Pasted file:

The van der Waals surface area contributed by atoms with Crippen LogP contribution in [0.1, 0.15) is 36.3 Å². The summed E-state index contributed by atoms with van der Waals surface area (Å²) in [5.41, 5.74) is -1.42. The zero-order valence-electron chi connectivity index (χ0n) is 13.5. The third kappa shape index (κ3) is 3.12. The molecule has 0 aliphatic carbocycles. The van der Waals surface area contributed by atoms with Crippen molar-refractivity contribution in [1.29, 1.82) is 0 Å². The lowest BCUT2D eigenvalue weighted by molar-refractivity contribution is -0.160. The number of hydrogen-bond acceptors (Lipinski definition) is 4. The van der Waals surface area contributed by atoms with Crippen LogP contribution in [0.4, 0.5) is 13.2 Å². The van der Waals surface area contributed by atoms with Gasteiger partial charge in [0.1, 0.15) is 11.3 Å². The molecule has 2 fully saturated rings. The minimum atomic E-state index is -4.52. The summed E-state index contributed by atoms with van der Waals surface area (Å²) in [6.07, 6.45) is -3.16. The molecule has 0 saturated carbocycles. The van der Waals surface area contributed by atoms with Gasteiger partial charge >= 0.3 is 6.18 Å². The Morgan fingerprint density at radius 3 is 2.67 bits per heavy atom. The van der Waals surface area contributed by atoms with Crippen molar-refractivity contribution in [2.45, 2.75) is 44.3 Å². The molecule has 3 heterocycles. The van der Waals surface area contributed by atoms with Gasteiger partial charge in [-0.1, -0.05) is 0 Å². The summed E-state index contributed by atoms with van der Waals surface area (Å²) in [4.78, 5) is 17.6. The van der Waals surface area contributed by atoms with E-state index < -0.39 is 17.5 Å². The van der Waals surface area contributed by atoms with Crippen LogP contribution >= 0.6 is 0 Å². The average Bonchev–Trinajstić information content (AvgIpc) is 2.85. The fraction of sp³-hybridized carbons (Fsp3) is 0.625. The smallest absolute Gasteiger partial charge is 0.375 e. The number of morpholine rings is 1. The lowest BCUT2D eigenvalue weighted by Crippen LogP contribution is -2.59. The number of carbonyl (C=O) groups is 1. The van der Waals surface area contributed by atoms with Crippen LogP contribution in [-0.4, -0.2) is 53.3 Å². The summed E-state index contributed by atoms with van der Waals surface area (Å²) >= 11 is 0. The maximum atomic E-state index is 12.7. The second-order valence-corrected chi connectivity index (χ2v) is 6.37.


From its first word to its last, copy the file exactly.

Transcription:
The van der Waals surface area contributed by atoms with Crippen LogP contribution in [0.1, 0.15) is 36.3 Å². The summed E-state index contributed by atoms with van der Waals surface area (Å²) in [5.41, 5.74) is -1.42. The zero-order valence-electron chi connectivity index (χ0n) is 13.5. The third kappa shape index (κ3) is 3.12. The molecule has 0 aliphatic carbocycles. The van der Waals surface area contributed by atoms with Crippen molar-refractivity contribution in [1.29, 1.82) is 0 Å². The lowest BCUT2D eigenvalue weighted by molar-refractivity contribution is -0.160. The number of hydrogen-bond acceptors (Lipinski definition) is 4. The van der Waals surface area contributed by atoms with Crippen LogP contribution in [0.4, 0.5) is 13.2 Å². The van der Waals surface area contributed by atoms with Gasteiger partial charge in [0.1, 0.15) is 11.3 Å². The molecule has 2 fully saturated rings. The minimum atomic E-state index is -4.52. The summed E-state index contributed by atoms with van der Waals surface area (Å²) in [6.07, 6.45) is -3.16. The molecule has 0 saturated carbocycles. The van der Waals surface area contributed by atoms with Gasteiger partial charge >= 0.3 is 6.18 Å². The Morgan fingerprint density at radius 3 is 2.67 bits per heavy atom. The van der Waals surface area contributed by atoms with Crippen molar-refractivity contribution in [2.45, 2.75) is 44.3 Å². The molecule has 3 heterocycles. The van der Waals surface area contributed by atoms with Gasteiger partial charge in [-0.1, -0.05) is 0 Å². The summed E-state index contributed by atoms with van der Waals surface area (Å²) in [4.78, 5) is 17.6. The van der Waals surface area contributed by atoms with E-state index < -0.39 is 17.5 Å². The van der Waals surface area contributed by atoms with Crippen LogP contribution >= 0.6 is 0 Å². The average Bonchev–Trinajstić information content (AvgIpc) is 2.85. The fraction of sp³-hybridized carbons (Fsp3) is 0.625. The smallest absolute Gasteiger partial charge is 0.375 e. The number of morpholine rings is 1. The lowest BCUT2D eigenvalue weighted by Crippen LogP contribution is -2.59. The number of carbonyl (C=O) groups is 1. The van der Waals surface area contributed by atoms with Crippen LogP contribution in [-0.4, -0.2) is 53.3 Å². The summed E-state index contributed by atoms with van der Waals surface area (Å²) >= 11 is 0. The maximum atomic E-state index is 12.7. The second-order valence-corrected chi connectivity index (χ2v) is 6.37.